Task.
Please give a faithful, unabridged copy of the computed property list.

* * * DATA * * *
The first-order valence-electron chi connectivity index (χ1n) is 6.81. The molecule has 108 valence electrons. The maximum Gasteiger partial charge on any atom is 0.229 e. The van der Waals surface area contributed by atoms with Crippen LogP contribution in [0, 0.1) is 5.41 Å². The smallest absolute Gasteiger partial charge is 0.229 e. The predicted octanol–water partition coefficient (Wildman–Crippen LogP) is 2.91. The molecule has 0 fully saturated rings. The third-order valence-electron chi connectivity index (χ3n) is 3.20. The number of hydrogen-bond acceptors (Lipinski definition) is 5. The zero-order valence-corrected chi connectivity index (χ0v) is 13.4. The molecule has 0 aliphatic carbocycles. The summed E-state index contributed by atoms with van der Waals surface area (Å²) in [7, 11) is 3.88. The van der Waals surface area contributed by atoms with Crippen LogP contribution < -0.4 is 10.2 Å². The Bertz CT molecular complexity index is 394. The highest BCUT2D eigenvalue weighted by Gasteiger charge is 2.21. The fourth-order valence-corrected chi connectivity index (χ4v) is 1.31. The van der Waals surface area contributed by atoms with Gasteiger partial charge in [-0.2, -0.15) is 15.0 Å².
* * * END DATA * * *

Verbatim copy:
The first-order valence-electron chi connectivity index (χ1n) is 6.81. The molecule has 108 valence electrons. The maximum Gasteiger partial charge on any atom is 0.229 e. The van der Waals surface area contributed by atoms with Crippen LogP contribution in [0, 0.1) is 5.41 Å². The smallest absolute Gasteiger partial charge is 0.229 e. The predicted octanol–water partition coefficient (Wildman–Crippen LogP) is 2.91. The molecule has 0 fully saturated rings. The third-order valence-electron chi connectivity index (χ3n) is 3.20. The number of hydrogen-bond acceptors (Lipinski definition) is 5. The zero-order valence-corrected chi connectivity index (χ0v) is 13.4. The molecule has 0 aliphatic carbocycles. The summed E-state index contributed by atoms with van der Waals surface area (Å²) in [7, 11) is 3.88. The van der Waals surface area contributed by atoms with Crippen LogP contribution < -0.4 is 10.2 Å². The Bertz CT molecular complexity index is 394. The highest BCUT2D eigenvalue weighted by Gasteiger charge is 2.21. The fourth-order valence-corrected chi connectivity index (χ4v) is 1.31. The van der Waals surface area contributed by atoms with Gasteiger partial charge in [-0.2, -0.15) is 15.0 Å².